To Reboot or Not Reboot, That Is The Question

Greetings lovely community,

I’ve noticed with certain package updates (systemd, kernel, nvidia, etc.) that a reboot is usually required in order for your system to be using those new package updates. But it got me wondering in regards to packages you use in the terminal (e.g. sudo, pacman, yay, etc.), when those packages get updated, do I need to close and reopen my terminal window for those new package updates to be used? Or could I just continue using the same terminal window that I updated in?

Normally when I get an update to sudo, pacman, or yay, I just close and reopen my terminal and assume then that I’m using the newly updated packages. But perhaps I don’t need to do that or? I would appreciate any insight into this matter. I know it’s a small thing, but something I’ve always been wondering about.

My guess would be no. You usually still load the updated binary. But overall it obviously is case dependent and some things might need a restart.

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Unless a program stays resident in-memory, the update should take effect instantly.


It shouldn’t need to be said (but I’m gonna say it), but resident in memory pretty much means still running…so anytime the kernel, desktop environment, libraries are updated, you should reboot. Otherwise funny things can happen. If in doubt, just reboot, it only takes seconds.
Though everyone else is right. :slight_smile:


I try to reboot at least once a day. Not necessarily after an update, if everything seems to be working fine.

Even if you have a kernel update, the old kernel is still running and chances are everything will continue to work. It is somewhat of a “partial update” situation until you reboot (for example glibc, can be a newer version than the kernel currently running), but most of the time it’s nothing significant. It’s not like syscalls get changed with every version of the kernel :sweat_smile:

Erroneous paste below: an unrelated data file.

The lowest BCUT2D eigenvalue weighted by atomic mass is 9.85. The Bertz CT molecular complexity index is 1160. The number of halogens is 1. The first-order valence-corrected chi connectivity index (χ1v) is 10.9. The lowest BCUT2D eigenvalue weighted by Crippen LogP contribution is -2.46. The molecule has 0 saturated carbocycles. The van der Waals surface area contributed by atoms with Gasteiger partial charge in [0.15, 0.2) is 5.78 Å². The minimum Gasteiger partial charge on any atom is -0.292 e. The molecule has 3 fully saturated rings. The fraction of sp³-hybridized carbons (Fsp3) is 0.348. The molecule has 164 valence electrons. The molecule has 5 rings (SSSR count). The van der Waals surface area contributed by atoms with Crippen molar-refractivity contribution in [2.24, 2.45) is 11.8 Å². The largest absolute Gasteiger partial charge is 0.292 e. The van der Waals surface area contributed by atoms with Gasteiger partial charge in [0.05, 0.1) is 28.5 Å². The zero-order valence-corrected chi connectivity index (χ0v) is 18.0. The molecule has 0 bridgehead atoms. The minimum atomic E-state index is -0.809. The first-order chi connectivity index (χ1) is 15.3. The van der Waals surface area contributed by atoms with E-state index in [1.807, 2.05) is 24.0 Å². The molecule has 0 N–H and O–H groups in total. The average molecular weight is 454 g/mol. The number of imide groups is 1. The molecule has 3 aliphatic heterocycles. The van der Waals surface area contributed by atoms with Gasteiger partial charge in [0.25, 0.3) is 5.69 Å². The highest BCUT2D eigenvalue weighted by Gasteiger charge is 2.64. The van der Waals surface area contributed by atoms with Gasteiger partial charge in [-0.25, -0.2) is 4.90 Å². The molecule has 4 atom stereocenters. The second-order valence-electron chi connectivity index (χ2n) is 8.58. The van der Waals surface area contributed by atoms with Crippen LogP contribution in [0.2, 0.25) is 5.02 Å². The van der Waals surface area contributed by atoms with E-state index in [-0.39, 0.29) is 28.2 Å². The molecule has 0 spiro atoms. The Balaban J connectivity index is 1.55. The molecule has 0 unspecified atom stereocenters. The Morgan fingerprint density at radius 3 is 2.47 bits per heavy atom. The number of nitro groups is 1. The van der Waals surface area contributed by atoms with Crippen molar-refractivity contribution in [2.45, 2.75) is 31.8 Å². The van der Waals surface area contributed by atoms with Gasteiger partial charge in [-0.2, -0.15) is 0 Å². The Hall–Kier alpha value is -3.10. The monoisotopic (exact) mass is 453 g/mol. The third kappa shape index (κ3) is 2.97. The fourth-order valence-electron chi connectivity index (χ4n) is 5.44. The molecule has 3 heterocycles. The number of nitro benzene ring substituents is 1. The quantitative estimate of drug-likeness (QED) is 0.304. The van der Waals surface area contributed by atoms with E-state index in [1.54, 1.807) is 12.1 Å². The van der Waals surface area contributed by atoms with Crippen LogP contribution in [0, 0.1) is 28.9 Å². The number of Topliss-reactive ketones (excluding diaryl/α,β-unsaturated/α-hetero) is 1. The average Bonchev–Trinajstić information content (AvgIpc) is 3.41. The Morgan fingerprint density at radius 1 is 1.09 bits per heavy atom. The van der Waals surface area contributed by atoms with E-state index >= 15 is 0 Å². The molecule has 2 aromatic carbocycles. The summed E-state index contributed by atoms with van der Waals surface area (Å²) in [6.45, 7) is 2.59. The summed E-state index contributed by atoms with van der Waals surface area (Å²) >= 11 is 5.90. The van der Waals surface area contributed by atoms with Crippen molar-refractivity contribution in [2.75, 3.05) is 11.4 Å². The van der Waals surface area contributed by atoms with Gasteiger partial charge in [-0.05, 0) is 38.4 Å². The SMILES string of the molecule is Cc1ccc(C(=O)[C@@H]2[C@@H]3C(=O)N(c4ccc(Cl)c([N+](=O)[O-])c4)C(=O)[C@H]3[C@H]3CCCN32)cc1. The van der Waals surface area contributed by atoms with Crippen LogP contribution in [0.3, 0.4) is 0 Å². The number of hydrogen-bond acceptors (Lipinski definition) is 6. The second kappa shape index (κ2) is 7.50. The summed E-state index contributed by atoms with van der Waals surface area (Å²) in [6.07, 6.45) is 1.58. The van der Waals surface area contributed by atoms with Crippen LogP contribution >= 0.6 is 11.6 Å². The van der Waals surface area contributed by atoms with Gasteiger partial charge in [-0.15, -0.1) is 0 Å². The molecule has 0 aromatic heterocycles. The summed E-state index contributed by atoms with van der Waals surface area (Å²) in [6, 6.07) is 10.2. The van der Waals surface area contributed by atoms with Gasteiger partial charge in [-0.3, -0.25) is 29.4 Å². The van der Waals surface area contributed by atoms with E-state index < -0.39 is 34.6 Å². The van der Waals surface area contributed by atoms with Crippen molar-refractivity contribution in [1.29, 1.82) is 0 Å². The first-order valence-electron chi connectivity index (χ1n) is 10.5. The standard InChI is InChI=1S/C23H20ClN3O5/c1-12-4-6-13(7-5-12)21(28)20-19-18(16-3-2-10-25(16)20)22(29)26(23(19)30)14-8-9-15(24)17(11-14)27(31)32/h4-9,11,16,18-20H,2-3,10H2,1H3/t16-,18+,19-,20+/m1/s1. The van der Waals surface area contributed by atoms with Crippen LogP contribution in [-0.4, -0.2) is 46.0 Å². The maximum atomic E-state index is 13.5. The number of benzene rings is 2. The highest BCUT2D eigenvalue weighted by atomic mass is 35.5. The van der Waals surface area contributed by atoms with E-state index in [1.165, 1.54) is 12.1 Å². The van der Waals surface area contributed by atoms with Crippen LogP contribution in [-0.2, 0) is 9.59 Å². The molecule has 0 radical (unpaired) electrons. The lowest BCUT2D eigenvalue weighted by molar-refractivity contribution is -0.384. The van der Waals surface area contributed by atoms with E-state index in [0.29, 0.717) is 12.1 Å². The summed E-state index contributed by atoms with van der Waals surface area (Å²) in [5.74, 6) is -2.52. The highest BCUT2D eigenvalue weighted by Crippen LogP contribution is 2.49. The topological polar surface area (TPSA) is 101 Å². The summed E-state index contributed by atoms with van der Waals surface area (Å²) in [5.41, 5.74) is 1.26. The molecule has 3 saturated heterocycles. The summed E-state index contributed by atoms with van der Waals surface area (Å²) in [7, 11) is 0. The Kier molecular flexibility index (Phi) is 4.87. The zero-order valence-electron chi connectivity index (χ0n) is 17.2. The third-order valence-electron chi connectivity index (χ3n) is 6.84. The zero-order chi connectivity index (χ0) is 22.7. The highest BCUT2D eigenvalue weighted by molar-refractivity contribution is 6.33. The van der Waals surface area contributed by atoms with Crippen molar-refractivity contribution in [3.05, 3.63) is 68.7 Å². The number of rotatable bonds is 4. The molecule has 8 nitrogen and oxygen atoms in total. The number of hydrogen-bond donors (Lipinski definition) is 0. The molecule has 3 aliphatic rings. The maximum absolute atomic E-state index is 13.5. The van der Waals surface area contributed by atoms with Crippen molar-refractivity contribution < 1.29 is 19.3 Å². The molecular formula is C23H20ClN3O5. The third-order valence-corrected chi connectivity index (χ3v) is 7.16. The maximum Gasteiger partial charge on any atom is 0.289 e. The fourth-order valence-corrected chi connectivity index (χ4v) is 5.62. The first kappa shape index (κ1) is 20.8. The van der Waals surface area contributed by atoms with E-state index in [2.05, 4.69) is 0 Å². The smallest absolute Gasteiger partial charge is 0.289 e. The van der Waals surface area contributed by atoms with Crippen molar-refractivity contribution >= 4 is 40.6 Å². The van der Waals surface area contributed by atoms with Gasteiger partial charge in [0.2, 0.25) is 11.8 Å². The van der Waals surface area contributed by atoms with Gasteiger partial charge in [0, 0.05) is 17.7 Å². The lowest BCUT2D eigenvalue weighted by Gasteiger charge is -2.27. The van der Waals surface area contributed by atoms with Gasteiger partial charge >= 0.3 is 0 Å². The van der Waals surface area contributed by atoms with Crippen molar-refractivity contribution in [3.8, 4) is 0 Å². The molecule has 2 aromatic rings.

Back when I was still using PulseAudio, I noticed on one occasion that, after an update and before rebooting I had no audio. My first idea was to reboot, and since that solved the problem, I haven’t bothered looking into it in more details. That’s pretty much the only instance when I noticed in practice an update needing a reboot. I’ve updated a thousand times since, probably. I also vaguely remember there being a few forum posts where the solution was to reboot…

I don’t think any permanent damage can be done by not rebooting in time. If something does not work because it needed a reboot, and you wait with rebooting, it should still work fine once you do reboot. I can’t think of any reason why that wouldn’t be the case. And while I could easily intentionally make a program that broke if you didn’t reboot within 5 minutes of updating it, I don’t think it’s very likely one could do that by accident.


Boot is BLOAT.

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